India's measures to curb gold imports have worked, but what now?
India has made headway in reducing its current account deficit by curbing gold imports, but is this sustainable?
In 2013 India's current account deficit (CAD) reached a record 4.8% of GDP, in part due to high gold imports. The yellow metal is one of the biggest contributors to the country's trade imbalance, second only to oil.
But the deficit is narrowing fast, according to a report published by the International Monetary Fund (IMF) this month.
"India’s external vulnerabilities have fallen significantly in recent months, helped by policy actions taken to shrink the current account and strengthen capital flows."
The IMF expects India's current account deficit to fall to around 3.3% of GDP this fiscal year.
The government's measures to reduce gold imports – which include import duties of 10% and the 80:20 rule – seem to have worked.
Official statistics show that gold imports between July and October fell 63% compared with the year before, according to a recent report by the World Gold Council (WGC).
But official imports are only half the story: The Indian gold market has a number of alternative sources for obtaining the coveted metal.
Although it's impossible to calculate exactly how much gold was smuggled into the country in response to import restrictions, the Indian Finance Minister estimates that these activities may have added between one and three tonnes per month in the second half of the year. The WGC believes this could be a considerable underestimate and that smuggling could have added as much as 200 tonnes throughout the year.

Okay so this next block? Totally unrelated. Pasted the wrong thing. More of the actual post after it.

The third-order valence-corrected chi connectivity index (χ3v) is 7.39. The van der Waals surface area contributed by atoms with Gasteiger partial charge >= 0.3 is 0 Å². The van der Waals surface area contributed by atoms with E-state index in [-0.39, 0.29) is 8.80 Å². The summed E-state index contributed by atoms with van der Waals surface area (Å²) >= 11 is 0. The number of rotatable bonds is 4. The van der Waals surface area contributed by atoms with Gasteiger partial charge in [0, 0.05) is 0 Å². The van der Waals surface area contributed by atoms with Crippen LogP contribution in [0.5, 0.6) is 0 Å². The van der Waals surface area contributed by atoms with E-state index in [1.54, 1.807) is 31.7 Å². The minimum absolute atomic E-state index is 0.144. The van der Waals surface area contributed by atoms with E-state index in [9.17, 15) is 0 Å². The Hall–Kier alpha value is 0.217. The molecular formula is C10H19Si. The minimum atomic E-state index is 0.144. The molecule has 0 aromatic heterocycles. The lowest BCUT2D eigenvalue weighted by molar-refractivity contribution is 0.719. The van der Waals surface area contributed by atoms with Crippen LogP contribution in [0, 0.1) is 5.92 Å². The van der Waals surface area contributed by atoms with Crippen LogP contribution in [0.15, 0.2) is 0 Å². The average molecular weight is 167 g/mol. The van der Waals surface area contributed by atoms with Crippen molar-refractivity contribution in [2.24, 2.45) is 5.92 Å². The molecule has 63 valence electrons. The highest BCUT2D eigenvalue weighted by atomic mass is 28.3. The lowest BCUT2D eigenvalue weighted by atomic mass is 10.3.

Regardless of how much illegal gold was actually brought into the country last year, the fact remains that Indians are hungry for gold. According to the WGC report demand hit 974.8 tonnes in 2013 – the third highest annual volume.
And the government's ability to hold off imports in the long term is questionable.
"The limits on gold imports should be viewed only as a stop-gap measure and have the potential to become less effective over time (including from increased smuggling)," the IMF wrote in its India report.
"Durably lowering the demand for gold as a store of value will only be achieved through low inflation, raising real interest rates on deposits, and ensuring macroeconomic stability."
Eroding confidence in the Indian economy, high inflation, and the rupee's weakness – highlighted by a record low in August 2013 and exacerbated by high imports – are convincing many Indians that gold may be their best bet.
"High and persistent inflation is a key vulnerability that has caused household inflation expectations to continuously exceed actual inflation and become embedded in behaviors," the IMF wrote. "This, in turn, has driven a rising demand for gold and is adding to downward pressures on the rupee."
Meanwhile, India's growth is expected to slow to 4.6% this year – the lowest level in a decade, according to the IMF.
Authorities say they can indeed sustain low gold import levels, pointing to, among other economic policies, the introduction of inflation-indexed bonds which offer households an alternative inflation hedge to gold.
But Indians have a long history with gold and the government's attempts to convince people that they don't need to rely on the precious metal in times of crisis has been a challenge, even in the best of times.